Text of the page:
Global CIO: In Database Wars, Microsoft Says It Gets No Respect
Microsoft's gaining on Oracle and IBM in database revenue but can the company truly scale to help CIOs attack the deadly 80/20 IT-spending ratio?
Quick: enterprise sales made up what percentage of Microsoft's total fiscal-year revenue of $62.48 billion: (a) 24%; (b) 36%; (c) 51%; or (d) 62%?
The answer's 36%, according to Microsoft, or about $22.5 billion. Is that more or less than you thought?
The reason for the pop quiz is that Microsoft seems to feel it's not getting the recognition it deserves for its enterprise-level products and devoted a 40-minute phone conversation this week to touting its big-business achievements via some numbers and customer references and hints at future plans.
I find this interesting because it's become something of a theme at Microsoft over the past year as the company has begun swinging back—sometimes quite aggressively—at what it believes are unfair swipes at its overarching enterprise strategy, its product roster, and its perception in the marketplace.
And according to the Microsoft exec who says he's the one responsible for marketing and articulating the positions and successes of Microsoft's highest-end products, those big revenue numbers noted above are among the world's best-kept secrets.
"With our enterprise business, it's really a matter of perception and reality," said Microsoft's Eugene Saburi, general manager of product marketing for the company's Business Platform Division. "I don't think we get our due credit for all the work we do and the successes we've had—almost a quarter of the company's total revenue comes from the Servers and Tools Business [$14.9 billion for the year, or 23.8% of total revenue] and overall enterprise customers make up 36% of our revenues.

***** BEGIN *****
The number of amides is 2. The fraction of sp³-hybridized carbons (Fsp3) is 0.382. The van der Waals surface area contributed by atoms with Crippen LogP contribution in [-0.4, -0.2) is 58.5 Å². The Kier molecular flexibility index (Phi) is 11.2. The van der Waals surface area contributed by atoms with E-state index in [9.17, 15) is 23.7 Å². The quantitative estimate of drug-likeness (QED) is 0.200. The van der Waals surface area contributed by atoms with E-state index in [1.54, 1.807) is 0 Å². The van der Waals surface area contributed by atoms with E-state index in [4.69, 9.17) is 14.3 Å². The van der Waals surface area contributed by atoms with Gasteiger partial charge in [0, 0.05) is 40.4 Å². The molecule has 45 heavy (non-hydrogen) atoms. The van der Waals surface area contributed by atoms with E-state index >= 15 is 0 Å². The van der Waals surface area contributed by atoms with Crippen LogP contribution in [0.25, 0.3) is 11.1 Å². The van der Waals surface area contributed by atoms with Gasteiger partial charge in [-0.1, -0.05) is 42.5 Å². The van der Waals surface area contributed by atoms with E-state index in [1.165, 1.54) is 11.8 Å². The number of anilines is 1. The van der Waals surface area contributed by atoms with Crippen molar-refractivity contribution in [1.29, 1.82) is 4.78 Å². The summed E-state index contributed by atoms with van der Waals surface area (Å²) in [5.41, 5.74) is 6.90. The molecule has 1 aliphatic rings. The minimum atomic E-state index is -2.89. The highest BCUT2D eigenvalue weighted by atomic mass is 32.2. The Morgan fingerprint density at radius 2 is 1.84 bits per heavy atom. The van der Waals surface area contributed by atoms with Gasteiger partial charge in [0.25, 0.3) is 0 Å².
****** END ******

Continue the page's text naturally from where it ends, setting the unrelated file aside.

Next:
"But the perception of that is a challenge we'll have to work on," Saburi said, having noted previously that Microsoft's enterprise business is only 10 years old. "We've made a lot of progress, but we clearly need to do a better job of sharing that news and getting credit for it."
I always wince a little when I hear tech companies talk about not getting their fair share of "credit" because the ultimate proof of value and relevance is the degree to which CIOs are—or are not—voting with their wallets.
So we nudged the conversation toward the fundamental value propositions that Microsoft's enterprise business offer to its corporate customers, and Saburi related an approach that's dead-center consistent with what all of today's top IT companies are taking: helping CIOs lower the cost of infrastructure and liberate precious IT dollars to apply toward growth initiatives.
"This whole 80/20 problem—we've even seen some companies where it's 85/15—is a big priority for our customers and for us and we're trying to help them flip that ratio," Saburi said, referring to the crushing percentage of IT budgets that have to be devoted to maintaining and servicing low-value systems and old, creaky infrastructure.
And then, in what's either an intriguing paradox or perhaps simply a reflection of the emergence of The One True Way for all IT vendors to take, Saburi's overview of how Microsoft will try to help CIOs make that huge adjustment sounded almost exactly like the strategy that longtime rival Oracle is championing:
"CIOs shouldn't be burdening themselves with spending all of their time worrying about infrastructure, and how they can scale it up and down, but instead on stay focused business and operational problems. They shouldn't be in the business of gluing and stitching pieces together, doing patches," Saburi said.
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